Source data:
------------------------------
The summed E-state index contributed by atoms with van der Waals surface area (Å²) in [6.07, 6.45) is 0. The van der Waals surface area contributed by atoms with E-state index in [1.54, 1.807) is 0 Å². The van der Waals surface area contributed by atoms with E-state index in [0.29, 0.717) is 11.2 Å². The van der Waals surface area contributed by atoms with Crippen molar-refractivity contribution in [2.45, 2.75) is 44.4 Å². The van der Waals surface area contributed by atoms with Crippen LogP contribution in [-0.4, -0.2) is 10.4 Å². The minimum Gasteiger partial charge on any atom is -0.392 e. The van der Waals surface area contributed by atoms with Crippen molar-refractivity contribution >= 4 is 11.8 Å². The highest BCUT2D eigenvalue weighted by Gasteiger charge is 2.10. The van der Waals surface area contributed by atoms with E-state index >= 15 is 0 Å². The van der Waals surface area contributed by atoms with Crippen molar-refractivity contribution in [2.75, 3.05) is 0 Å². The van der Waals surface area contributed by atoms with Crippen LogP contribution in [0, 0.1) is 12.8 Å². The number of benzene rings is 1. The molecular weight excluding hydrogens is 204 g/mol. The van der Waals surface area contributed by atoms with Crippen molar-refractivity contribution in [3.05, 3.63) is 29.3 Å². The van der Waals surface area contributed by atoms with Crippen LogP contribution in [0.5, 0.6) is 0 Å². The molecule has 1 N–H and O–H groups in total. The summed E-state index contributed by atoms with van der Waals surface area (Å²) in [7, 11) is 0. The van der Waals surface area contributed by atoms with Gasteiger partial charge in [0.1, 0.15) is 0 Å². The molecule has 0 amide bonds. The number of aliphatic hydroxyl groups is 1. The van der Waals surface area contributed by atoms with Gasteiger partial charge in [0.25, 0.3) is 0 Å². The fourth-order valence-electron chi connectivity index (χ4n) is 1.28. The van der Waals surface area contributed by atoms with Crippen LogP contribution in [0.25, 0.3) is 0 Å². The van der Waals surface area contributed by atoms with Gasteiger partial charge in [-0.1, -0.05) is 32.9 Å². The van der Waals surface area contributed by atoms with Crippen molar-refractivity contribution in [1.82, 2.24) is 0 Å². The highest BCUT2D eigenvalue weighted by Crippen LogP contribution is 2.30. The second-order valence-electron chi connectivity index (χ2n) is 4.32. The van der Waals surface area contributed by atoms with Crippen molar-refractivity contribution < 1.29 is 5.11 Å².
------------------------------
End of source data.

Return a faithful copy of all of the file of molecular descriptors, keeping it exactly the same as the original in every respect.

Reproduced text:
The summed E-state index contributed by atoms with van der Waals surface area (Å²) in [6.07, 6.45) is 0. The van der Waals surface area contributed by atoms with E-state index in [1.54, 1.807) is 0 Å². The van der Waals surface area contributed by atoms with E-state index in [0.29, 0.717) is 11.2 Å². The van der Waals surface area contributed by atoms with Crippen molar-refractivity contribution in [2.45, 2.75) is 44.4 Å². The van der Waals surface area contributed by atoms with Crippen LogP contribution in [-0.4, -0.2) is 10.4 Å². The minimum Gasteiger partial charge on any atom is -0.392 e. The van der Waals surface area contributed by atoms with Crippen molar-refractivity contribution >= 4 is 11.8 Å². The highest BCUT2D eigenvalue weighted by Gasteiger charge is 2.10. The van der Waals surface area contributed by atoms with E-state index >= 15 is 0 Å². The van der Waals surface area contributed by atoms with Crippen molar-refractivity contribution in [2.75, 3.05) is 0 Å². The van der Waals surface area contributed by atoms with Crippen LogP contribution in [0, 0.1) is 12.8 Å². The number of benzene rings is 1. The molecular weight excluding hydrogens is 204 g/mol. The van der Waals surface area contributed by atoms with Crippen molar-refractivity contribution in [3.05, 3.63) is 29.3 Å². The van der Waals surface area contributed by atoms with Crippen LogP contribution in [0.5, 0.6) is 0 Å². The molecule has 1 N–H and O–H groups in total. The summed E-state index contributed by atoms with van der Waals surface area (Å²) in [7, 11) is 0. The van der Waals surface area contributed by atoms with Gasteiger partial charge in [0.1, 0.15) is 0 Å². The molecule has 0 amide bonds. The number of aliphatic hydroxyl groups is 1. The van der Waals surface area contributed by atoms with Gasteiger partial charge in [0.25, 0.3) is 0 Å². The fourth-order valence-electron chi connectivity index (χ4n) is 1.28. The van der Waals surface area contributed by atoms with Crippen LogP contribution in [0.25, 0.3) is 0 Å². The van der Waals surface area contributed by atoms with Gasteiger partial charge in [-0.1, -0.05) is 32.9 Å². The van der Waals surface area contributed by atoms with Crippen molar-refractivity contribution in [1.82, 2.24) is 0 Å². The highest BCUT2D eigenvalue weighted by Crippen LogP contribution is 2.30. The second-order valence-electron chi connectivity index (χ2n) is 4.32. The van der Waals surface area contributed by atoms with Crippen molar-refractivity contribution < 1.29 is 5.11 Å².